Salmon

 Photo credit: Perth Fishing Safaris

Min size: 30cm

Bag Limit: 4

Grows to: 100cm, 10kg

Best baits: mulies, scalies, live baitfish, stickbaits and metal lures

Closed Seasons: n/a

About: The Western Australian Salmon stock is different to that found on the east coast. While they look almost identical they are actually separate species. Salmon are a tough-fighting sport fish that display exciting aerobatics when hooked. They are a schooling fish that form huge schools that travel the coast at certain times of the year. The Western Australian ‘Salmon Run’ is stuff of legends. When word gets out that the salmon are running it send fishos into a frenzy, with many punters travelling hundreds of kilometers just to get in to the action. Surprisingly though, Salmon are not renowned for their eating qualities but mores so for the sport. Salmon will readily take metals, stickbaits and soft plastic lures as well as bait.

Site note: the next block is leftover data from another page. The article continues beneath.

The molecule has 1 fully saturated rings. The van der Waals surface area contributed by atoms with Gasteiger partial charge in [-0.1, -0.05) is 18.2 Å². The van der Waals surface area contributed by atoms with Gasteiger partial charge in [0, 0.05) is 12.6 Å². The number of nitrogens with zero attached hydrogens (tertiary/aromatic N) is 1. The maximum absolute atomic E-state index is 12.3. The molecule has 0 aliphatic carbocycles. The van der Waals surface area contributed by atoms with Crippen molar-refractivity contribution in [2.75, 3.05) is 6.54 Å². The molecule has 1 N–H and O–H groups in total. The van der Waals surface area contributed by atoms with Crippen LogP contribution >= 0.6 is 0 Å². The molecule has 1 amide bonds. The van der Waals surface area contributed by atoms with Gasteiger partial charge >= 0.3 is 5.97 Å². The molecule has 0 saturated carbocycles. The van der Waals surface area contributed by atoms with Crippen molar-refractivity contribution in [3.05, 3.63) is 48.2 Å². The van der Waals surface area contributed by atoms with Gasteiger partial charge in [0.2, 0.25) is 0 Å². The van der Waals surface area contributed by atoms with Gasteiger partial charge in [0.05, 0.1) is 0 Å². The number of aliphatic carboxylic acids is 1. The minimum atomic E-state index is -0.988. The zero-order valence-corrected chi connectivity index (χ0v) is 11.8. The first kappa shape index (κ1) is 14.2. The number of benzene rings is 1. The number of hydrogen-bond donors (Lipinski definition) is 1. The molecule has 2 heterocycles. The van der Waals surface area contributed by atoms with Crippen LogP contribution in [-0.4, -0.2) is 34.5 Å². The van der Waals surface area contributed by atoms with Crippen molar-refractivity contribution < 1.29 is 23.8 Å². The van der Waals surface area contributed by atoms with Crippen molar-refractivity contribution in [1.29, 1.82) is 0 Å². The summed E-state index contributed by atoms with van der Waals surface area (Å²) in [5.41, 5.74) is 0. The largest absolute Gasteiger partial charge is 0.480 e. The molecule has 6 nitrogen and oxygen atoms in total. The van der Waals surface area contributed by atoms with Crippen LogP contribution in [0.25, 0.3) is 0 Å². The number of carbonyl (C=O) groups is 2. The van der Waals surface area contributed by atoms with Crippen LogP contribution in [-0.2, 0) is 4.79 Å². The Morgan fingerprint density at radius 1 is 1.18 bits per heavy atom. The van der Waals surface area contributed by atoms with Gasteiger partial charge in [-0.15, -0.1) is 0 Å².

West Australian Dhufish

Photo credit: Michael Triantopoulos

Min size: 50cm

Bag Limit: 1

Grows to: 1.2m, 26kg

Best baits: fresh whole fish or fillets, squid, octopus

Closed Seasons: 15th October – 15th December

About: West Australian Dhufish, or ‘Dhuies’ are an iconic species endemic to Western Australia, meaning they are not found anywhere else in the world. Dhufish look very similar to their smaller cousins the Pearl Perch. Dhufish captures from the shore in the West Coast Bioregion are very rare and as a result they are one of the most prize captures for land-based fishos. They are a delicious table fish that put up a decent fight. At certain times of year Dhuies are occasionally caught between Dongara and Geraldton off the beach around inshore reefs. Some large specimens have also reportedly been captured off the beaches around Albany. Males can be distinguished from females by their longer, white filament at the rear of the dorsal fin.

 

Baldchin Groper